Months later, the border between the two countries was opened, allowing for the free movement of peoples and goods. The movement of goods and peoples, if implemented with appropriate systems and procedures, can be a positive force for socio-cultural and economic development. It can remove the cloud of mistrust and hatred and promote cooperation. Through cross-border movement, the two countries can cultivate cooperation and solidarity, as well as improve the living conditions of their peoples.
Inevitably, the movement of people, goods, and services will require better infrastructural linkages and connections. The TPLF-instigated war completely ruined the infrastructure around the border region. With the borders closed for the past twenty years, there was also little reconstruction or development there. Today, however, large renovation projects are underway, especially on the strategic roads that link Eritrea with Ethiopia. The ports of Assab and Massawa are also being rebuilt.
It is interesting to consider that Africa’s position in global trade is still in its infancy. Various reports and indices show that Africa plays only a small role in global trade. For example, in 2016, Africa represented only 3 percent of the world economy. Many experts suggest that Africa first boost trade within the continent in order to boost its standing in the global a r e n a . According to the 2018 A f r i c a n Trade Report, in terms of intra- African trade, Africa continues to trail other regions. At about 15%, Africa compares unfavorably to Europe (68%), North America (37%), and Latin America (20%).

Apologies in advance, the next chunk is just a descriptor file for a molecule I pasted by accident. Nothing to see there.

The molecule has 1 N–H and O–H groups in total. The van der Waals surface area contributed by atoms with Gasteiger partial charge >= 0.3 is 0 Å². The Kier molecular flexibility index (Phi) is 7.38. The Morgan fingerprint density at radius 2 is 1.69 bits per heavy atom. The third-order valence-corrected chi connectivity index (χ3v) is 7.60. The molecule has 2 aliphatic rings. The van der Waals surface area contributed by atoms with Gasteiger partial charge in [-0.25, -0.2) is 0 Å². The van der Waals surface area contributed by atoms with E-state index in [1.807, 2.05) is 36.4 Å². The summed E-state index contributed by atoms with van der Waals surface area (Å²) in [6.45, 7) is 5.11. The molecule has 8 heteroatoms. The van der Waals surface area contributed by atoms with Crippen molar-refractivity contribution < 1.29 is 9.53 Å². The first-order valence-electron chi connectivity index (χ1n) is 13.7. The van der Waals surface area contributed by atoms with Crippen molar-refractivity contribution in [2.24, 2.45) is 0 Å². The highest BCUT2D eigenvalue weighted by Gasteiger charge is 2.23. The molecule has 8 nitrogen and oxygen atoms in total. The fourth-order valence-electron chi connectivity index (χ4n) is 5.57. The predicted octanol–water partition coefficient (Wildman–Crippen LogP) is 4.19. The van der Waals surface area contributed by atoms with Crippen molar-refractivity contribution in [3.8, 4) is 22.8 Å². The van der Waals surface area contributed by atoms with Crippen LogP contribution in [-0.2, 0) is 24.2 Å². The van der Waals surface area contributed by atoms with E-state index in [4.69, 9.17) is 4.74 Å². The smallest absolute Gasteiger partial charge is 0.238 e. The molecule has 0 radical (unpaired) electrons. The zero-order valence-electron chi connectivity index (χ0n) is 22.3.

Apart from the economic benefits, cross-border movement can increase familiarity and understanding. In order for peace to be sustainable, we need to have respect for each other. People of both countries have been able to interact and build a platform for understanding. The divisions that existed previously have been broken down and progress is being made. In order to translate political agreements into reality, a strong social foundation is necessary.
Of course, there are certain challenges associated with the free movement of people and goods across borders. The various challenges will require well-thought out regulatory mechanisms developed and agreed by the two countries so as to stem and offset deleterious implications and consequences.
Eritrea and Ethiopia remain low-income, developing countries. This is in spite of the considerable resources that they are endowed with. Sustainable and durable peace will thus enable both countries to funnel their energy solely towards development and to that extent induce rapid economic growth. Indeed, if the two countries cooperate fully and harness their resources, their people’s standard of living will be lifted. If Eritrea and Ethiopia move together, there is no limit to how high they can reach.
In a nutshell, the optimal arrangement is for both countries to cooperate and move forward; to struggle together and pull ourselves up. While remaining proud of our respective national identities and sovereignty, the peoples of Eritrea and Ethiopia are determined to transcend their former divisions to forge a common destiny.